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Lee Rosenblum, et al., Plaintiffs-Appellants v. Marc J. Glogoff

New York Supreme and/or Appellate Courts Appellate Division, First Department

June 12, 2012


Rosenblum v Glogoff

Decided on June 12, 2012

Published by New York State Law Reporting Bureau pursuant to Judiciary Law § 431.

This opinion is uncorrected and subject to revision before publication in the Official Reports.

Tom, J.P., Mazzarelli, Moskowitz, Renwick, Abdus-Salaam, JJ.

Order, Supreme Court, New York County (Judith J. Gische, J.), entered June 1, 2011, which, insofar as appealed from as limited by the briefs, granted defendants' motion for summary judgment dismissing the complaint and on their counterclaims for breach of contract and for forfeiture of plaintiffs' $90,000 deposit, and directed that the judgment be satisfied from the money held on deposit, unanimously affirmed, without costs.

It is uncontraverted that plaintiffs failed to appear at the time-of-the-essence closing, rendering them in default (see Liba Estates v Edryn Corp., 178 AD2d 152 [1991]). Plaintiffs assert that their default is excused because of material misrepresentations made by defendants' agent, regarding the existence of "thru-wall" air conditioning in the co-op unit, which plaintiffs were told was supposed to be behind a cabinet door in the living room. However, the court properly determined that section 7.1 of the purchase agreement expressly disavows any representations about the condition of "Personalty," including air conditioning, and that the purchasers had inspected or waived inspection of such personalty, and took it "as is." Moreover, section 14.1 contains a merger clause, asserting that any prior oral or written agreements or representations merged into the contract, which alone expressed the parties' agreement. Although a general merger clause will not preclude parol evidence regarding fraud in the inducement or fraud in the execution (see Magi Communications v Jac-Lu Assoc., 65 AD2d 727 [1978]; Danann Realty Corp. v Harris, 5 NY2d 317, 320 [1959]), where the parties expressly disclaim reliance on the particular misrepresentations, contrary parole evidence is barred (see Citibank v Plapinger, 66 NY2d 90, 94-95 [1985]; Merrill Lynch, Pierce, Fenner & Smith, Inc. v Wise Metals Group, LLC, 19 AD3d 273, 275 [2005]; O'Keeffe v Hicks, 74 AD2d 919 [1980]).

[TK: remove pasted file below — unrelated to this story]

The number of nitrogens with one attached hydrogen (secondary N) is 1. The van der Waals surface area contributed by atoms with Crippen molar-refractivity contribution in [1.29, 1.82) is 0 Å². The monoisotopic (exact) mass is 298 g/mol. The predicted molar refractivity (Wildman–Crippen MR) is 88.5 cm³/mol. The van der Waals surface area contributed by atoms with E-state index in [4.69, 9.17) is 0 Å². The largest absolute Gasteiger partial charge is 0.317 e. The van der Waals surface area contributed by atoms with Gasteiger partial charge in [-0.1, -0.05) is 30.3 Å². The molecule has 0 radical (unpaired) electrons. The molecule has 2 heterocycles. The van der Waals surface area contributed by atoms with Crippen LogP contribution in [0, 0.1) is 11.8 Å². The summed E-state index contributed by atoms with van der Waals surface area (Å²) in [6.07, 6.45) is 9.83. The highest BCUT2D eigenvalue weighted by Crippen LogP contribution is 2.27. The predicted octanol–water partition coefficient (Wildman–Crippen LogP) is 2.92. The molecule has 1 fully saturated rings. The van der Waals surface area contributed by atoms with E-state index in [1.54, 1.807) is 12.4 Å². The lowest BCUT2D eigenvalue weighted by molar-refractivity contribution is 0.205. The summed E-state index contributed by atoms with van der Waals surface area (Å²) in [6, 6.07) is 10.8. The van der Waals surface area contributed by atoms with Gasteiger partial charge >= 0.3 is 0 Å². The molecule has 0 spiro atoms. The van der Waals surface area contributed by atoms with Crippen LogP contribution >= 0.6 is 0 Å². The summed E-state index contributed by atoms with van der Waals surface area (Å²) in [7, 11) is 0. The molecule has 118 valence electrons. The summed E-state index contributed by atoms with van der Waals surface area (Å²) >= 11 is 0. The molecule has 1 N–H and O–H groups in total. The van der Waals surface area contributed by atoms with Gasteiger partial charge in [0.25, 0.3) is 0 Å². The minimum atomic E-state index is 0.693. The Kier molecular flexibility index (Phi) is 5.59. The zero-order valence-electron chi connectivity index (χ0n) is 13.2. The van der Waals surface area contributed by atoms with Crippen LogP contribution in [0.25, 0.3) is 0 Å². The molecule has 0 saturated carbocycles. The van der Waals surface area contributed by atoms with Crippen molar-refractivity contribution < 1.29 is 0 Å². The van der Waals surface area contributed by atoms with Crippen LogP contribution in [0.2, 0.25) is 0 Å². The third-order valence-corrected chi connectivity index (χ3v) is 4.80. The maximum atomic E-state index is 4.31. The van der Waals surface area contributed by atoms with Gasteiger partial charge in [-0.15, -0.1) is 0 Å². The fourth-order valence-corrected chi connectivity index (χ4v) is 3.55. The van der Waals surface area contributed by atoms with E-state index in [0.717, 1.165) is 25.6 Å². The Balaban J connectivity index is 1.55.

Even assuming that section 14.1, when read in conjunction with section 7.1, does not provide the requisite particular disclaimer of reliance regarding air conditioning, the court properly held that plaintiffs' fraud in the inducement claim fails for lack of justifiable reliance on the alleged misrepresentation (see generally Eurycleia Partners LP v Seward & Kissel, LLP, 12 NY3d 553, 559-560 [2009]). "Where a party has the means to discover the true nature of the transaction by the exercise of ordinary intelligence, and fails to make use of those means, he cannot claim justifiable reliance on defendant's misrepresentations" (Stuart Silver Assoc. v Baco Dev. Corp., 245 AD2d 96, 98-99 [1997]; see Joseph v NRT Inc., 43 AD3d 312 [2007]). Here, when told that the air conditioning unit was behind a particular cabinet door, plaintiffs failed to even open the door or inquire what was "thru-wall" air conditioning, or how it worked. It is not speculation to conclude that plaintiffs could have discovered the truth by use of ordinary intelligence, as plaintiff Lee Rosenblum's own affidavit, in opposition to defendants' motion for summary judgment, states that, after execution of the purchase agreement, when he visited the apartment and noticed that it was hot, he opened the cabinet door and "[t]here was nothing behind the door except a pipe. There was no air conditioning unit of any kind." Had plaintiffs simply opened the door when they inspected the unit prior to executing the purchase agreement, at the very least they would have been put on notice of the need to inquire further regarding the lack of any air conditioning unit in that cabinet, as plaintiff's affidavit clearly states.


ENTERED: JUNE 12, 2012



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